Quinn Mecham

Quinn Mecham

One of the great privileges of running for municipal office is the opportunity to talk to neighbors near and far. In the process I have discovered wonderful neighbors across all parts of Orem.

After hundreds of conversations, both Orem’s great strengths and its future challenges have come into greater focus.

As I imagine where Orem might go in the coming decades, one thing has become crystal clear: We are going to need to build creative coalitions of residents to get us through. A creative coalition between neighborhoods and newcomers will be needed to help us develop wisely. And a creative coalition between the secure and the struggling will help us live together safely and equitably. Both coalitions are necessary for Orem to thrive in the 21st century.

Orem in 2021 is a city marked by long patterns of development that have simultaneously privileged single-family neighborhoods and commercial expansion. Extensive commercial development helped Orem to financially weather a pandemic downturn far better than comparable American cities, and our business sector is thriving, even as it has contributed to more city traffic and the sometimes unsightly jumble of State Street.

At the same time, life for a large portion of Orem’s residents is defined by the single-family home and a neighborhood cul-de-sac. Having a quiet neighborhood with sidewalks and lawns, trustworthy neighbors, and children that feel free to bike and roam has helped Orem earn its proud nickname of Family City, USA.

What most concerns Orem residents today (traffic, over-development, crime, diminishing open space, a lack of affordable housing, a need for better jobs, and perceived discrimination) is found in the underlying tension between realizing economic opportunity and preserving the quality of life in our neighborhoods. This is a tension that is embedded in our patterns of development.

Orem is found at the crossroads between the two largest universities in the state, which makes it a natural engine for youthful energy and change, even as much of the population is growing older, usually in single-family homes that have long anchored neighborhood life. Successfully navigating the tension between realizing economic opportunity and preserving a high quality of neighborhood life requires inclusive processes that allow all stakeholders to have a say in helping to decide what Orem will become. Both the city and diverse groups of community stakeholders have an opportunity to look past our differences and come together in coalitions to build alignment on our future direction.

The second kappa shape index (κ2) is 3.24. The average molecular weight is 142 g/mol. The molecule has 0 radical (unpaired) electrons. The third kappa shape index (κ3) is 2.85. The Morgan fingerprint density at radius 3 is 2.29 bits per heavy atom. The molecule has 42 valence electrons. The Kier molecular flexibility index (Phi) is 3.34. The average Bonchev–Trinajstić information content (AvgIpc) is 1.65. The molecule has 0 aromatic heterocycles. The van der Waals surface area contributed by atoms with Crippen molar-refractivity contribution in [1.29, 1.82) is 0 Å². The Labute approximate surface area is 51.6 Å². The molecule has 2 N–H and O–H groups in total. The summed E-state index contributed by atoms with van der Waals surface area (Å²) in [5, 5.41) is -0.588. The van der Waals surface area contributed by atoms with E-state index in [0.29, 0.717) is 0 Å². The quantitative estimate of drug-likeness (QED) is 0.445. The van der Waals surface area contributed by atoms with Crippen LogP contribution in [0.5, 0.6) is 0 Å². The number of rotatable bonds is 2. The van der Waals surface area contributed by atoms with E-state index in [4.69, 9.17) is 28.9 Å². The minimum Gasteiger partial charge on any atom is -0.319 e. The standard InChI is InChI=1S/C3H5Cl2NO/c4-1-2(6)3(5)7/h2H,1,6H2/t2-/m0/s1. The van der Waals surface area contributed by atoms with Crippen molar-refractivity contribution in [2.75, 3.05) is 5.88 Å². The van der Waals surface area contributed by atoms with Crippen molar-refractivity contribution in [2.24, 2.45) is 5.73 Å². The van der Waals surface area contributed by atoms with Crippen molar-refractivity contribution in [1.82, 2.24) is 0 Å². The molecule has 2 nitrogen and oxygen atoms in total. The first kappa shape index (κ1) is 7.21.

Let’s start by creating coalitions of neighborhoods and newcomers. I chose the neighborhood where I live because of its quality of life, and like many Orem residents, I want to preserve its best qualities: safety, seclusion and stability. I have met with many Orem residents who are opposed to any form of development because they have seen these aspects of their neighborhoods eroded over time.

We also have a large number of newcomers and young people in Orem, who are here for a university education, economic opportunity or because they like our quality of life. Many are deeply worried about housing prices. New residents are trying to build a caring environment for their families, and they want to feel secure and welcome. They love Orem and want a chance to live here and invest their hopes and dreams in this community. Those of us in established neighborhoods can do a better job of helping them feel anchored. We also need their energy and talents to enrich our community.

Orem’s greatest challenge over the next decade, balancing neighborhood preservation with support for affordable housing, can only be met if neighborhoods and newcomers come together and meaningfully direct the city on how and where to preserve our remaining spaces while creating opportunities for those who want to stay.

This process will be supported by a second creative coalition that overlaps with but is distinct from the first: a coalition between the secure and the struggling. We are so lucky to have a strong middle class in Orem, as well as considerable wealth. At the same time, like any city our size, we have many neighbors who struggle to make ends meet, those who feel unsafe, and those who feel that they don’t have a place here because of perceptions or misperceptions of Orem’s homogeneity.

One way that we can strengthen our neighborhoods, improve public safety, build community identity, and endow Orem with greater trust is for those who are secure and those who are struggling to find common cause. This starts with participating together in community processes and in recognizing our geographic and personal proximity. There is room to find that common cause in our mutual affection for our city, a place where we can work together to build alliances, relieve suffering, and watch out for one another as real neighbors.

Building these two coalitions requires both creativity and commitment to rediscovering what binds us together. It will require a city government that is committed to new processes for providing citizen input and for making decisions in partnership with all stakeholders. A better Orem starts with genuine collaboration between Orem’s residents, supported by a city that sees all of its residents as an asset that will help local government navigate future challenges with the best possible outcomes.

Quinn Mecham is a candidate for Orem City Council.